Effects of strontium-substitution in sputter deposited calcium phosphate coatings on the rate of corrosion of magnesium alloys

Jonathan G. Acheson, Stephen McKillop, Joanna Ward, Abhijit Roy, Zhigang Xu, Adrian R. Boyd, Patrick Lemoine, Prashant N. Kumta, Jagannathan Sankar, Brian J. Meenan

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Magnesium (Mg) alloys have significant potential for use as bioresorbable orthopaedic implant devices due to their controllable mechanical properties and an ability to promote new bone growth. However, difficulty lies with controlling the rate of corrosion in physiological conditions to ensure the load-bearing capability of the device is maintained for the required period of time, specifically until an adequate quantity of new bone tissue is formed. In this work, RF magnetron sputtering has been used to create calcium phosphate (CaP) and strontium-substituted calcium phosphate (SrCaP) thin film coatings on two Mg alloy systems (denoted WJK and ZEWX) that have been formulated for the fabrication of orthopaedic fracture fixation devices. A 14-day static-dynamic immersion study in simulated body fluid (SBF), shows that uncoated WJK substrates had a corrosion rate of 4.04 ± 0.15 millimetres per year (mmpy), which was reduced to 3.22 ± 0.17 mmpy with the application of a CaP coating, and to 2.92 ± 0.05 mmpy with a SrCaP coating. Uncoated ZEWX substrates had a corrosion rate of 3.36 ± 0.05 mmpy which was reduced to 2.98 ± 0.19 mmpy and 2.79 ± 0.03 mmpy, for CaP and SrCaP coatings, respectively. Whereas the sputter-deposited CaP and SrCaP coatings completely dissolve in SBF over the period of immersion, their presence at the outset significantly decreases the corrosion rate of both Mg alloys, as compared to the values for the uncoated substrates. Successful incorporation of Sr within the coating offers the potential for improved bioactivity with respect to directing the bone cell response to create new tissue.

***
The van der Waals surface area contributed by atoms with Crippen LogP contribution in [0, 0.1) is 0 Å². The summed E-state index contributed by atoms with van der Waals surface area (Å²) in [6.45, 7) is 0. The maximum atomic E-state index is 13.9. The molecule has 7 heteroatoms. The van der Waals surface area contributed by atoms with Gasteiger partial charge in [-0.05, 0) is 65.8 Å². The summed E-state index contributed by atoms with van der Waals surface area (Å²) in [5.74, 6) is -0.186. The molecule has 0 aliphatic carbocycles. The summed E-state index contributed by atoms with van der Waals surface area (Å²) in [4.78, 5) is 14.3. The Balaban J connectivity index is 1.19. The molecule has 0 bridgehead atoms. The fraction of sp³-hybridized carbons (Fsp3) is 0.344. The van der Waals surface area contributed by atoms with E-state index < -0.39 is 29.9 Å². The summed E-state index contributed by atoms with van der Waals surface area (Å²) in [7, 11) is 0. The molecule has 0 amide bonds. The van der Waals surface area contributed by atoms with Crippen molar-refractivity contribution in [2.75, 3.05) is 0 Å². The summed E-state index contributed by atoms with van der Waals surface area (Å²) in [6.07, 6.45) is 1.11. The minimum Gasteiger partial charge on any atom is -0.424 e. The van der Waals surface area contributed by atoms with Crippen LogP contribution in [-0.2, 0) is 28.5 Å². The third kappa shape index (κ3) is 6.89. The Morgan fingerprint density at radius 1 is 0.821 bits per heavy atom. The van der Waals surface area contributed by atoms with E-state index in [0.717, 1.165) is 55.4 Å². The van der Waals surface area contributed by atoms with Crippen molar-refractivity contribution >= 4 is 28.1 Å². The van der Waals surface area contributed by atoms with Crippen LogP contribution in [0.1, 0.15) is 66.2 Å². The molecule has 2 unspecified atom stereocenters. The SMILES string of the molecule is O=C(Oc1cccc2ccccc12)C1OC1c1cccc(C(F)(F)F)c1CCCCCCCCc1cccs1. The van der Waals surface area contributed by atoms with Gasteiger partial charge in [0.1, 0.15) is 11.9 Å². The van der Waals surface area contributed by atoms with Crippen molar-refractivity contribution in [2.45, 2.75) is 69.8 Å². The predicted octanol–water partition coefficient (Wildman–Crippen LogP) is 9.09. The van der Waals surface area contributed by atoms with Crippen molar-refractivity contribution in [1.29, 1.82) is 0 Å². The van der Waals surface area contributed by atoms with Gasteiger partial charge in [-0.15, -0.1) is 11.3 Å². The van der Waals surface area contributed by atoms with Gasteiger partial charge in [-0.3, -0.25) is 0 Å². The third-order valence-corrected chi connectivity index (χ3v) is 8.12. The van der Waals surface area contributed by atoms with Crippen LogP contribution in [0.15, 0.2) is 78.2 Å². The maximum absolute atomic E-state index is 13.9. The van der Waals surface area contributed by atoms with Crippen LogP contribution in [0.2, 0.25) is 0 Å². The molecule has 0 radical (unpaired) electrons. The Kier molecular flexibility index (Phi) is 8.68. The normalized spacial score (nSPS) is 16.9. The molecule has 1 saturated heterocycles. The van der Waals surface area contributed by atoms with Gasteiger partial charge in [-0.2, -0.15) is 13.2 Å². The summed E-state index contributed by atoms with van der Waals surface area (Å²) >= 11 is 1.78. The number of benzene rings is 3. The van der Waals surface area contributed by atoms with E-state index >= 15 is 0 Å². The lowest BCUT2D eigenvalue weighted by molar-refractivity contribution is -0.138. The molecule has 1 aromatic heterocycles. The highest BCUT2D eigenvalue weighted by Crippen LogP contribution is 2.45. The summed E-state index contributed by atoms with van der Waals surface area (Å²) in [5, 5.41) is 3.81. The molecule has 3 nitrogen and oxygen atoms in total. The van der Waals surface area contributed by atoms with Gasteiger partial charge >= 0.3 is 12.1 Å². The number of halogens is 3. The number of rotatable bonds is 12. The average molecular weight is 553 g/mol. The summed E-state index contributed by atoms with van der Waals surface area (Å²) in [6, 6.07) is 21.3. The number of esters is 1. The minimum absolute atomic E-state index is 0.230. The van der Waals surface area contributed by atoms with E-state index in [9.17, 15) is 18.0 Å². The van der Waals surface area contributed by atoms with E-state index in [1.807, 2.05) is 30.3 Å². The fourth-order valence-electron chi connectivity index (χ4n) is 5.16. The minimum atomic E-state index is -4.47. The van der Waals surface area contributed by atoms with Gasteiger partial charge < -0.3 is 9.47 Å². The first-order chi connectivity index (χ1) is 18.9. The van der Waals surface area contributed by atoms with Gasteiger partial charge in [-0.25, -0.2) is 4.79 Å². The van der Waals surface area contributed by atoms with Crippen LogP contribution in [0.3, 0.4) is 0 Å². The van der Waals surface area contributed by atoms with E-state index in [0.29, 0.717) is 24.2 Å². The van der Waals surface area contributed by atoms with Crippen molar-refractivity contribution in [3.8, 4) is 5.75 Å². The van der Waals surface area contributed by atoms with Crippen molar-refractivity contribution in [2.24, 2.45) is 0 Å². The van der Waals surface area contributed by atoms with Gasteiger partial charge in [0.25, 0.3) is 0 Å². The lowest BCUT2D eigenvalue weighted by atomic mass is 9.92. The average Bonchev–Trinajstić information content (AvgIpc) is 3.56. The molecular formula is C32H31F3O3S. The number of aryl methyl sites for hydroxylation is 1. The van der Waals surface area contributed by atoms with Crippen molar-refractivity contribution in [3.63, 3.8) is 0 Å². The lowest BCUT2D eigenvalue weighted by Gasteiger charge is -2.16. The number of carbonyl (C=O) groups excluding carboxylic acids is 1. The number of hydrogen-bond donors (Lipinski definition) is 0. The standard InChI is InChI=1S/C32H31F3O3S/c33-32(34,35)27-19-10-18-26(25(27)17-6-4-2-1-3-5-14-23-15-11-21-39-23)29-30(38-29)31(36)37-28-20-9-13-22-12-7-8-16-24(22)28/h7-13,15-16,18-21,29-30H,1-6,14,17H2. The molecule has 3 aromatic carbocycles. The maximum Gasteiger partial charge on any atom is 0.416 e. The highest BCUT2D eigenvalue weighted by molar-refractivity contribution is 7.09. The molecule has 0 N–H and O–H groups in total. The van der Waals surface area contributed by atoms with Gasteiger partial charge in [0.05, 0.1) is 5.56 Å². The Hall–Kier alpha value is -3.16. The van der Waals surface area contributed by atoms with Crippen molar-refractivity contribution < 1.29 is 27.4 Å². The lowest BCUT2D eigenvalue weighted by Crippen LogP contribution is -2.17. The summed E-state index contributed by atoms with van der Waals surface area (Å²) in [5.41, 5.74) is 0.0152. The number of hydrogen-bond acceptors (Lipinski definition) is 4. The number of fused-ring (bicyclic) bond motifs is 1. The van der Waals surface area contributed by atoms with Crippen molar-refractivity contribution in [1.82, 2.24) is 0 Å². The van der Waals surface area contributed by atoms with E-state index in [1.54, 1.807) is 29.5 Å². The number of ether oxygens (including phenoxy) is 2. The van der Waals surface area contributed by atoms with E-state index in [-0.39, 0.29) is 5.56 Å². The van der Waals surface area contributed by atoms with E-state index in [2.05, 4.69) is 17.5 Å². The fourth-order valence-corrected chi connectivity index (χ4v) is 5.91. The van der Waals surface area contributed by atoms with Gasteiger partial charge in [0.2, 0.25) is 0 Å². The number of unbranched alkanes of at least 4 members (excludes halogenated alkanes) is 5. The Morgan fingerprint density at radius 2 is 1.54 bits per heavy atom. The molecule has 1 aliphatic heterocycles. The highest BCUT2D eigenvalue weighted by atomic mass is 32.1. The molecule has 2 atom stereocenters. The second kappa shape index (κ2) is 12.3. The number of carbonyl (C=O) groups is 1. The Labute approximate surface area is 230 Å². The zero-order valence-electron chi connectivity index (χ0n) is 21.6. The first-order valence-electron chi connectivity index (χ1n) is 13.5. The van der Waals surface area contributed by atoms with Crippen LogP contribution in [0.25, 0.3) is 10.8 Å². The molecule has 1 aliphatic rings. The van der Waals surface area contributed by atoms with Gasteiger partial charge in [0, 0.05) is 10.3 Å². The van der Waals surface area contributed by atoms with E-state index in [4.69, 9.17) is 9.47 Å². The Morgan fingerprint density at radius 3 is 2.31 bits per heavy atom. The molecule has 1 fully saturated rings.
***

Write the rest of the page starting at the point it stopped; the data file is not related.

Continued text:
Original languageEnglish
Article number127446
JournalSurface and Coatings Technology
Early online date24 Jun 2021
Publication statusPublished (in print/issue) - 15 Sept 2021

Bibliographical note

Funding Information:
Ulster University acknowledges funding from the Department for the Economy (DfE), Northern Ireland (Grant USI 111 ). University of Pittsburgh and North Carolina Agricultural and Technical State University acknowledge funding and the support via the National Science Foundation (NSF) funded Engineering Research Center for Revolutionizing Metallic Biomaterials (ERC-RMB) (Grant EEC-0812348 ).

Funding Information:
The authors wish to acknowledge support for this work from a US-Ireland Centre-to-Centre R&D Partnership between Ulster University , North Carolina Agricultural and Technical State University , University of Pittsburgh , University of Cincinnati , Cincinnati Children's Hospital , and the National University of Ireland Galway . P.N.K. would also like to acknowledge the financial support from the Edward R. Weidlein Endowed Chair Professorship Funds , and the Center for Complex Engineered Multifunctional Materials (CCEMM) at the Swanson School of Engineering in the University of Pittsburgh for use of the equipment and instrumentation needed for preparing the alloys described herein.

Publisher Copyright:
© 2021 The Author(s)


  • Corrosion rate
  • Magnesium alloys
  • Micro-computed tomography (μCT)
  • RF magnetron sputter deposition
  • Strontium-substituted calcium phosphate coatings


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